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Note: This series is designed to take salary cap drafters of any ability and refine their skills to those of a seasoned veteran. The articles will go from simple concepts to the most advanced salary cap draft theories. Each article is designed to build on the previous articles in the series. For best results, read each article before proceeding to the concepts in the next article.
After Part I, you know what some common problems are for beginning salary cap drafters. Now you can start to focus on how to attack a room where you see these mistakes from inexperienced drafters.
Taking Advantage of Emotion
Part I talked about your emotions and how to not let them get the best of you. Taking the next step in developing your salary cap draft skills means focusing on others and how their emotions affect their actions.
In beginner salary cap rooms, emotion can have a big impact on how the draft goes. It can either make things wild where overspending is happening, or it can make managers timid and tight with their money. You can take advantage of either situation, but only if you’re watching for it.
Capitalizing on what is happening requires a grasp on the prices players might go for ahead of time. Prices fluctuate depending on the room, but you can still have an idea in your head that can guide you as the draft starts. For example, if the draft starts and the bidding slows down on Justin Jefferson at $48 ($200 cap, 12-team league), you know that the beginners in the room are unsure of themselves, and you need to act fast. In rooms with a lot of green drafters, this timidity can endure for large parts of the draft. Before they realize that they have way too much money left and not enough impact players for that money, you will have hopefully scooped up a bunch of top talent at a discount. The key here is to not hesitate, get aggressive, and land some players while the rest of the room is asleep at the wheel.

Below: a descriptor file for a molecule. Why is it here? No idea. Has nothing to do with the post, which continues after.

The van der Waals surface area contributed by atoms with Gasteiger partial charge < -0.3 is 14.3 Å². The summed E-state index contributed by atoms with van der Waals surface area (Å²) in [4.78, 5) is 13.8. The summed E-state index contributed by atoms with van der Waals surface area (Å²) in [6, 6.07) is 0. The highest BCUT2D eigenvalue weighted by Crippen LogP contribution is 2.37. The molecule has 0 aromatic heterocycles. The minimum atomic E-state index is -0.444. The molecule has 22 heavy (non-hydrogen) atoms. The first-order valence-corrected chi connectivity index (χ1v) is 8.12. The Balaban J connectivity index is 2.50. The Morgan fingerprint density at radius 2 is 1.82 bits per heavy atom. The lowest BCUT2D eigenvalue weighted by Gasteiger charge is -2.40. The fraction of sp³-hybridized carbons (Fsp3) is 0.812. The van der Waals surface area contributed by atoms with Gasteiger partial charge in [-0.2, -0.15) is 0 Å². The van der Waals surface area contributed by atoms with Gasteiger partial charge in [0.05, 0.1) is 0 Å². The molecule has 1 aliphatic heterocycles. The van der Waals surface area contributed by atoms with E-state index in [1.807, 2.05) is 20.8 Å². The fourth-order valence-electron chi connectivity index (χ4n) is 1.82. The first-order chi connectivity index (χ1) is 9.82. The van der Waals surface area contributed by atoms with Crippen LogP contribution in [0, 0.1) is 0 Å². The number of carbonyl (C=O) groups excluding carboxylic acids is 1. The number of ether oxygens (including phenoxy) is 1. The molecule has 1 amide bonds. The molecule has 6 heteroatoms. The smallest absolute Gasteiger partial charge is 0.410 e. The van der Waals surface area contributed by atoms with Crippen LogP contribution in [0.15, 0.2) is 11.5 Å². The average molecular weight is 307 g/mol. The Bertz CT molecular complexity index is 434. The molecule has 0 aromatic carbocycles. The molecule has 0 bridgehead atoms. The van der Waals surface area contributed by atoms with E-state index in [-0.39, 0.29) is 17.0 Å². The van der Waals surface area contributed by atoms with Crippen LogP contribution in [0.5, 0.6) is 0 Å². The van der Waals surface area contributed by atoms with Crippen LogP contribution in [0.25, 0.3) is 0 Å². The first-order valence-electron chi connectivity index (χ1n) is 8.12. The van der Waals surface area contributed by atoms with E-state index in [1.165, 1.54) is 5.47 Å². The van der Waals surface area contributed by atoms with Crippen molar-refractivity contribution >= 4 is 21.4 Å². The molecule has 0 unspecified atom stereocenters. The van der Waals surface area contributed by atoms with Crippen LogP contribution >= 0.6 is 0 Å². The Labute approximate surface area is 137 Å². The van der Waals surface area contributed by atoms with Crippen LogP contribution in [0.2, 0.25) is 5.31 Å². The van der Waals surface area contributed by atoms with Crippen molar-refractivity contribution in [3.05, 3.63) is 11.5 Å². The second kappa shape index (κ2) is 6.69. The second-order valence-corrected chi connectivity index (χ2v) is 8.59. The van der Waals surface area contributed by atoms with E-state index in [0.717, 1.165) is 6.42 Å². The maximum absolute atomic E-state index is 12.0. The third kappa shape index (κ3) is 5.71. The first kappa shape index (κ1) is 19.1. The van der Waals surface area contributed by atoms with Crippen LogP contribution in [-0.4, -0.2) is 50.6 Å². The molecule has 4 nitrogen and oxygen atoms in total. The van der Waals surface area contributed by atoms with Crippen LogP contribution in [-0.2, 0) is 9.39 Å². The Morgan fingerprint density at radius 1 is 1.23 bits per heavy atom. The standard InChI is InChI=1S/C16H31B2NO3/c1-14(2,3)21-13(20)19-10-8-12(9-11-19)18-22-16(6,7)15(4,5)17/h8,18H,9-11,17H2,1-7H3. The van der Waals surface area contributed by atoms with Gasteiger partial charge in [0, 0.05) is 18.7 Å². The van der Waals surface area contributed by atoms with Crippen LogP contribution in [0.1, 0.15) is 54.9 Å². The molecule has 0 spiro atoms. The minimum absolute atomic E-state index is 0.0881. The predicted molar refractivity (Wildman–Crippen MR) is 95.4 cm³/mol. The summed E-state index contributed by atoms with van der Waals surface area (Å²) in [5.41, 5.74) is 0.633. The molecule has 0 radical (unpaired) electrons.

On the other hand, in some beginner rooms, the emotion coursing through new drafters makes them spend indiscriminately. Taking the Jefferson example to the other extreme, if a manager has $60 allocated to land this year’s consensus top receiver, when the bidding gets to $65, the alarm bells should go off that things are getting too hot. At that point, backing off and waiting for the spending to settle down is the right play. The golden rule of salary cap drafting is that when spending is higher than it should be, bargains will always come. The question for you to decide in the room is: Can you continue to pass and wait for prices to come down as the elite talent flies off the board? It’s a balancing act and a judgment call in the moment that only you can make, but sometimes you have to jump in and overpay for a player or two to avoid being shut out of top talent. But otherwise, patience is the name of the game in a room full of excited beginners spending wildly. When prices correct themselves as the draft goes on, you will be positioned to take advantage and land a bunch of bargain purchases.
Poor Situational Awareness
Beginning salary cap drafters are notoriously poor at keeping track of what is going on around them. They almost certainly won’t know what money the other managers in the room have left, they won’t be keeping track of everyone’s rosters, and they might not even know how much money they have left for their own team. You should be aware of which managers have access to this information because they’re using a computer program like the Draft Dominator or an Excel spreadsheet and which ones are consistently unaware of what is happening around them. There are a couple of things you can do to take advantage of players like this.
- Clog their roster – Teams that don’t have a strong grasp of what is happening will often draft too many players at a position before they realize what they’re doing. For example, they can’t pass up a deal on Anthony Richardson (only $5 for all that upside?!), so they draft a third quarterback. If you notice them bidding on Richardson when they have two quarterbacks already or a high-priced starter, then let them have him and waste a roster spot. Or perhaps they can’t pass up a deal on Tyjae Spears, so they fill their last bench spot when they have a bunch of money left for a much better player. It is a good strategy to target nominations at those managers or, better yet, let them land a player too cheaply to kill a roster spot. Sometimes this can take them out of contention at a certain position or handicap their overall chances to compete with you in the latter stages of the draft.
- Box them in – Later in a draft, the managers who don’t keep track of the money in a room are at a disadvantage that continues to increase as the draft goes on. When money gets tight and the player pool is drying up, each dollar and each decision becomes more critical. You can often find situations where they will be bidding near their maximum bid and don’t know it. Know when to stop and let them spend their money. Or, when the end of the draft is near, you’ll save precious dollars by watching their max bid and if they can only bid $4, don’t ever say "3". Then you end up paying $5 instead of $4. Be acutely aware of what they have left and try to craft your bids to take them out, or box them in.
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